Monthly Archives: November 2018

Language of bonding

The golden rule in writing about bonding is to be clear about what particles are attracted to each other and what that attraction is.

Do not use the words atoms, ions, and molecules carelessly. A wrongly chosen word can throw away all your marks.

If a question is asking about the high melting point of magnesium oxide, a student will not get much credit for just saying it has strong bonds or strong ionic bonds.

A good answer might be: MgO has a giant lattice structure with strong electrostatic forces of attraction between oppositely charged ions. These require a lot of energy to break.

Similarly if talking about hydrogen bonding in ethanol it is essential to make to make it clear that you know  it exists between  ethanol molecules.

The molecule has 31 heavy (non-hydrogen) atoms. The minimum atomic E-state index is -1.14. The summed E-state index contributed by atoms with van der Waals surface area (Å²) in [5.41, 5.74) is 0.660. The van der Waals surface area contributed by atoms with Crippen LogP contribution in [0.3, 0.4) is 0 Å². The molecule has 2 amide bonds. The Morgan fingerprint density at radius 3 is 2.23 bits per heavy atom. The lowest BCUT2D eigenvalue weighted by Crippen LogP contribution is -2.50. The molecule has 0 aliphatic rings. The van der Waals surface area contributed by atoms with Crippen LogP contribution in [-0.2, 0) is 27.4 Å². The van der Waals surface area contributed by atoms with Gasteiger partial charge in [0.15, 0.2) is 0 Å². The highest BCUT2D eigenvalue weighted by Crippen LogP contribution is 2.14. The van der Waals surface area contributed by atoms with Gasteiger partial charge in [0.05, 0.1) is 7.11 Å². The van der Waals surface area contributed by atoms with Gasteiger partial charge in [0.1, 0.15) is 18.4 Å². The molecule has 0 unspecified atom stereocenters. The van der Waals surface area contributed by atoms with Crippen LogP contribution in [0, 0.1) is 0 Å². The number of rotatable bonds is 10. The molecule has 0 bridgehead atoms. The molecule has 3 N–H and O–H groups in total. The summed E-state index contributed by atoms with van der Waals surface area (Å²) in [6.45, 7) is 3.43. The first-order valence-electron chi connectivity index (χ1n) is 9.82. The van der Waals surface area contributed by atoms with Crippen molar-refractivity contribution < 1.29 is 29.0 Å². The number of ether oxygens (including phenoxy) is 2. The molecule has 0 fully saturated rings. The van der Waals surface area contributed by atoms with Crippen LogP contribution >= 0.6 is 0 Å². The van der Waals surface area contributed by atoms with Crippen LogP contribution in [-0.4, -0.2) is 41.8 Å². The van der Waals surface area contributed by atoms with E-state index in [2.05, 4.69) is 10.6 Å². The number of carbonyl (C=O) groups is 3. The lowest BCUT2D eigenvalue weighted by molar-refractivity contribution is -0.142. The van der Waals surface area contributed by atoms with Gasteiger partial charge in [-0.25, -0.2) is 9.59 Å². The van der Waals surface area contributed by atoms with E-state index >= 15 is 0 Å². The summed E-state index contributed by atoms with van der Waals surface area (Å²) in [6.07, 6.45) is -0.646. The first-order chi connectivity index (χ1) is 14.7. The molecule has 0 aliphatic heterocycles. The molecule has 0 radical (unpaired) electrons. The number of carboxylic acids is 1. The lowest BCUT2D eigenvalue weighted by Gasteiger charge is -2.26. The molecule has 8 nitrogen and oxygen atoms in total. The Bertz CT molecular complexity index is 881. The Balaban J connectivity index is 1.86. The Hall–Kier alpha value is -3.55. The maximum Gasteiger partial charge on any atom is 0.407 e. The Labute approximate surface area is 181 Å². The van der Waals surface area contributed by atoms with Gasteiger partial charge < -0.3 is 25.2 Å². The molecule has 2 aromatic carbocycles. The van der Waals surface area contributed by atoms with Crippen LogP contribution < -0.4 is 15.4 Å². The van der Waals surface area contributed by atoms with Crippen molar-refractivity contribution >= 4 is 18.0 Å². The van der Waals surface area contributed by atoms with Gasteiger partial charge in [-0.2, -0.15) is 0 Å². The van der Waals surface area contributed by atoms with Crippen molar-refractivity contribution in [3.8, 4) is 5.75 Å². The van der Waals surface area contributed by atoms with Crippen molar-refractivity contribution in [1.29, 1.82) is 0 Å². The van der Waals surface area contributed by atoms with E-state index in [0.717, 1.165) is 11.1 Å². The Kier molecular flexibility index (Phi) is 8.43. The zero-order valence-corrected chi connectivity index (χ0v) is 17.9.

Statements like ethanol has hydrogen bonding, or contains hydrogen bonds are too vague, and potentially hint at a misunderstanding. Some students mistakenly believe the hydrogen bond in ethanol is the actual O-H covalent bond within the molecule. Any confusion with covalent bonds will result in losing all the marks in the question.

A good way of phrasing it is that ethanol forms hydrogen bonds between  molecules.